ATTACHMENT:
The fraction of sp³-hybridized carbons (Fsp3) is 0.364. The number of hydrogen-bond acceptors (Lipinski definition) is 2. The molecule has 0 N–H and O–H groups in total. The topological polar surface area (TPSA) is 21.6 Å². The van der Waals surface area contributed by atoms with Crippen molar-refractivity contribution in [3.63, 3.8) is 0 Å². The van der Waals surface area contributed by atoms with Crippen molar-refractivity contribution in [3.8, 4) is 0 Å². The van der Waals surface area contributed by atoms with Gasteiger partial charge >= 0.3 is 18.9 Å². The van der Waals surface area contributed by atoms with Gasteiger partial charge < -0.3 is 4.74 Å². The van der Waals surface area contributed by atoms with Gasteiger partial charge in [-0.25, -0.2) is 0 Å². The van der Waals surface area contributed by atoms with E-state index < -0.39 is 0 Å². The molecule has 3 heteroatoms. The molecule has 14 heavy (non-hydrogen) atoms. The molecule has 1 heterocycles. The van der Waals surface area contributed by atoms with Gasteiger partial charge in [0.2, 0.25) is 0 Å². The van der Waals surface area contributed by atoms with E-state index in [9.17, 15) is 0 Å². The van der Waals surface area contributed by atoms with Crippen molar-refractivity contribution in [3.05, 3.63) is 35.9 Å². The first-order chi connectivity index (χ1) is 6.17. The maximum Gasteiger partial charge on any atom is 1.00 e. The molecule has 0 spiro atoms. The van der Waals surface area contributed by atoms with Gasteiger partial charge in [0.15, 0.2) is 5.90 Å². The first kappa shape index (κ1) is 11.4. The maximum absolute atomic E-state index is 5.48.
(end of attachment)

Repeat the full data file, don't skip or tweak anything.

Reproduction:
The fraction of sp³-hybridized carbons (Fsp3) is 0.364. The number of hydrogen-bond acceptors (Lipinski definition) is 2. The molecule has 0 N–H and O–H groups in total. The topological polar surface area (TPSA) is 21.6 Å². The van der Waals surface area contributed by atoms with Crippen molar-refractivity contribution in [3.63, 3.8) is 0 Å². The van der Waals surface area contributed by atoms with Crippen molar-refractivity contribution in [3.8, 4) is 0 Å². The van der Waals surface area contributed by atoms with Gasteiger partial charge >= 0.3 is 18.9 Å². The van der Waals surface area contributed by atoms with Gasteiger partial charge < -0.3 is 4.74 Å². The van der Waals surface area contributed by atoms with Gasteiger partial charge in [-0.25, -0.2) is 0 Å². The van der Waals surface area contributed by atoms with E-state index < -0.39 is 0 Å². The molecule has 3 heteroatoms. The molecule has 14 heavy (non-hydrogen) atoms. The molecule has 1 heterocycles. The van der Waals surface area contributed by atoms with Gasteiger partial charge in [0.2, 0.25) is 0 Å². The van der Waals surface area contributed by atoms with E-state index in [9.17, 15) is 0 Å². The van der Waals surface area contributed by atoms with Crippen molar-refractivity contribution in [3.05, 3.63) is 35.9 Å². The first-order chi connectivity index (χ1) is 6.17. The maximum Gasteiger partial charge on any atom is 1.00 e. The molecule has 0 spiro atoms. The van der Waals surface area contributed by atoms with Gasteiger partial charge in [0.15, 0.2) is 5.90 Å². The first kappa shape index (κ1) is 11.4. The maximum absolute atomic E-state index is 5.48.